|email@example.com||# Posted on September 22, 2014 at 20:49|
Reflection Sverker Sörlin 22/9 Kristina Berglund
I found today’s session rewarding and helpful, especially our morning discussion, when we talked about environmental history – different perspectives and how to describe and use it. Even though all previous current debates sessions have been on environmental history I think it was useful to spend this seminar to reflect on what environmental history is/what we want it to be, and also to be reminded of the origins of the discipline. I saw Sörlin’s introductory chapter as a broad but well written overview of what environmental history is, and how we can think about historicizing nature.
One quote I took with me from his chapter was around environmental history and its significance: “Environmental history is meaningful because it seeks to provide the history that can tell us how we arrived here and what we need to know to handle our global environmental predicament” (2). This is close to my own definition of the discipline, even though it of course can be described with many additional aspects as well, such as the interpretation of landscapes and their dynamics and the analyzing of human-nature interactions. However, at the same time Sörlin argues that “history is not what the past forces us to do in the future” (18) and that sustainability thus is a decision, not a destiny (18). I think his distinction between nature and environment comes in to place here, where environment is described as a human product whereas nature is not. The environment therefore has the opportunity to be sustainable or unsustainable depending on our choices as humans. As Sörlin wrote, nature in itself cannot be unsustainable (4). Nature becomes environment when it is being recognized as historical. I understood this though as a conceptual and philosophical distinction and less as a physical one. I think this is an reasonable distinction, but the question then is whether nature exists at all, since extremely few areas in the world are ‘untouched’ by humans, and that what may seem to be a wild nature in reality is transformed and utilized by humans during the course of history.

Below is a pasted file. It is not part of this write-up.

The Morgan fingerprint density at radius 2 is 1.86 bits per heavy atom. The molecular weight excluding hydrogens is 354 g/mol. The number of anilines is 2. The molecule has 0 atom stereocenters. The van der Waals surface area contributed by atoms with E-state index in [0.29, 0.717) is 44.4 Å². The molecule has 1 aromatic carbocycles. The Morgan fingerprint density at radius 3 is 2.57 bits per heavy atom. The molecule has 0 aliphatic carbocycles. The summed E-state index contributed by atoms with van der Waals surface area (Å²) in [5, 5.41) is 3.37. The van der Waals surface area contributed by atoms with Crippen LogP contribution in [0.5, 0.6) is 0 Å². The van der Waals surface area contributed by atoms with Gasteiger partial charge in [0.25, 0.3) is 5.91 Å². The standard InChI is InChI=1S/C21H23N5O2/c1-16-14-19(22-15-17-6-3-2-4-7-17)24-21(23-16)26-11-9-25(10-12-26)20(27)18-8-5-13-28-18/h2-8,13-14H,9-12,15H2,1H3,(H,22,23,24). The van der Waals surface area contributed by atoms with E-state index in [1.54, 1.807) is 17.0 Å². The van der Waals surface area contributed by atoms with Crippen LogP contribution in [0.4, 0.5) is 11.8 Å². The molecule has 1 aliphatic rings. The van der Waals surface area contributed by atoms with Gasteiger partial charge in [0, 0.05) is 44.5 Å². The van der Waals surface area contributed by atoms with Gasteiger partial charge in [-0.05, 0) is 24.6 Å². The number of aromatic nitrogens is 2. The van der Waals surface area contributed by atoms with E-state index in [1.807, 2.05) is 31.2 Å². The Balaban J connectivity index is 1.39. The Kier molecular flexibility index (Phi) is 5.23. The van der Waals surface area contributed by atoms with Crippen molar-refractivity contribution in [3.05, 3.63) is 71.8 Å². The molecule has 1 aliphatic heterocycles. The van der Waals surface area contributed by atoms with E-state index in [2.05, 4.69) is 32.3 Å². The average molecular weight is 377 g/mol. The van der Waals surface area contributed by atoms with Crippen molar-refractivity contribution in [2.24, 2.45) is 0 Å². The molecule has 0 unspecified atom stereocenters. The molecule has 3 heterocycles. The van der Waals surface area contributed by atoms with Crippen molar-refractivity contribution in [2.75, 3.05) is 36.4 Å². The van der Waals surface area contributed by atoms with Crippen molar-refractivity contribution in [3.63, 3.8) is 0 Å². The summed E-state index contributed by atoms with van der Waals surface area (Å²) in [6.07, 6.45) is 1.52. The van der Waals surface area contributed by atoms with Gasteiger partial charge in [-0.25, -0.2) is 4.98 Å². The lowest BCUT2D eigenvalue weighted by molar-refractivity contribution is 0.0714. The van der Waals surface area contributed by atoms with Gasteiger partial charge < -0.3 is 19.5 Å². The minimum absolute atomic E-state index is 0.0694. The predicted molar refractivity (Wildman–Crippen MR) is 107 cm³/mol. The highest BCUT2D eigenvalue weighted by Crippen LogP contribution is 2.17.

I also find it interesting to learn more about the origins of environmental history, another theme I thought was central in Sörlin’s work. Sörlin’s argument seems to be that a modern history of the environment can be traced back to the mid 19th century when ‘environment’ as a concept first began to appear with scholars such as Herbert Spencer. There are many pioneering work in environmental history done under other disciplines, such as Fernand Braudel’s ‘Mediterranean’ in the late 1940’s and Clerence Glacken’s ‘Trances on the Rhodian Shore’ in the 1960’s. These and many other works seem to be of great importance for global environmental history but it is first during recent years that they actually have been categorized under a separate discipline called global environmental history. Sörlin argued that ‘environment’ as a concept more distinctly appeared first after WW2 and that environmental history emerged as an institutionalized university discipline around the 1970’s.
Nevertheless, I think Sörlin raised an important point when saying that the origins of environmental history cannot be seen as a linear chronology, “but rather a constant growing set of historicizing projects, emerging from different fields of social and political discourse” (7). Thus, global environmental history is, and should be, interdisciplinary and integrate ideas and perspectives from a wide range of fields. Environmental history has long before us been practiced by scholars of various disciplines and environmental thought has even longer been part of human lives, just not under the same concept as today. I think and hope global environmental history will continue to expand and gain even more recognition in academia as well as outside.
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